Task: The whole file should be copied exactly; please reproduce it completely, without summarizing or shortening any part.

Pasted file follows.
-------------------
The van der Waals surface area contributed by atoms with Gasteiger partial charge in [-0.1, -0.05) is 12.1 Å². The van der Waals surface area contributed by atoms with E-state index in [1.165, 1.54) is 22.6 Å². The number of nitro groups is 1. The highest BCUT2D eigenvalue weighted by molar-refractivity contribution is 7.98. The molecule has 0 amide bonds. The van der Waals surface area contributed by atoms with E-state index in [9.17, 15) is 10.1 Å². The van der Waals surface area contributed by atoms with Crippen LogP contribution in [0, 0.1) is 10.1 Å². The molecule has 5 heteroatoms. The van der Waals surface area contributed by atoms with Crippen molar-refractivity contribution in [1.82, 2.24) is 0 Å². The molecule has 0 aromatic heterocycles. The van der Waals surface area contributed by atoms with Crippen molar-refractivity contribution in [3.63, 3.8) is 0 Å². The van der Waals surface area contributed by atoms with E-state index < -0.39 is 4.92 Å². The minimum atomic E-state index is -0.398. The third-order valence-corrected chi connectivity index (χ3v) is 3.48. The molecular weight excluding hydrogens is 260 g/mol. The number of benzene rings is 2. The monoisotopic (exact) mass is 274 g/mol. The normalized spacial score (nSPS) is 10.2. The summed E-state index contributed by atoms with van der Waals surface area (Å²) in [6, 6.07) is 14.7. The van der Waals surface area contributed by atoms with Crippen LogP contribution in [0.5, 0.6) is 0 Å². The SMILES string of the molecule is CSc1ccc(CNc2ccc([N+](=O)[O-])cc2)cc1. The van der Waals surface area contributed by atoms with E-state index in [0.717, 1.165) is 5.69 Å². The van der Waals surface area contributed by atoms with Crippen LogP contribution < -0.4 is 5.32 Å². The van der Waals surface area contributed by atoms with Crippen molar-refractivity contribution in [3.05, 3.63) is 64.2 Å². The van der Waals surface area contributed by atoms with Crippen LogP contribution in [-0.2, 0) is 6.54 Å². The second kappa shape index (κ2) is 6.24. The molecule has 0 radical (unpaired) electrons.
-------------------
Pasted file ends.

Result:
The van der Waals surface area contributed by atoms with Gasteiger partial charge in [-0.1, -0.05) is 12.1 Å². The van der Waals surface area contributed by atoms with E-state index in [1.165, 1.54) is 22.6 Å². The number of nitro groups is 1. The highest BCUT2D eigenvalue weighted by molar-refractivity contribution is 7.98. The molecule has 0 amide bonds. The van der Waals surface area contributed by atoms with E-state index in [9.17, 15) is 10.1 Å². The van der Waals surface area contributed by atoms with Crippen LogP contribution in [0, 0.1) is 10.1 Å². The molecule has 5 heteroatoms. The van der Waals surface area contributed by atoms with Crippen molar-refractivity contribution in [1.82, 2.24) is 0 Å². The molecule has 0 aromatic heterocycles. The van der Waals surface area contributed by atoms with Crippen molar-refractivity contribution in [3.63, 3.8) is 0 Å². The van der Waals surface area contributed by atoms with E-state index < -0.39 is 4.92 Å². The minimum atomic E-state index is -0.398. The third-order valence-corrected chi connectivity index (χ3v) is 3.48. The molecular weight excluding hydrogens is 260 g/mol. The number of benzene rings is 2. The monoisotopic (exact) mass is 274 g/mol. The normalized spacial score (nSPS) is 10.2. The summed E-state index contributed by atoms with van der Waals surface area (Å²) in [6, 6.07) is 14.7. The van der Waals surface area contributed by atoms with Crippen LogP contribution in [0.5, 0.6) is 0 Å². The SMILES string of the molecule is CSc1ccc(CNc2ccc([N+](=O)[O-])cc2)cc1. The van der Waals surface area contributed by atoms with E-state index in [0.717, 1.165) is 5.69 Å². The van der Waals surface area contributed by atoms with Crippen LogP contribution < -0.4 is 5.32 Å². The van der Waals surface area contributed by atoms with Crippen molar-refractivity contribution in [3.05, 3.63) is 64.2 Å². The van der Waals surface area contributed by atoms with Crippen LogP contribution in [-0.2, 0) is 6.54 Å². The second kappa shape index (κ2) is 6.24. The molecule has 0 radical (unpaired) electrons.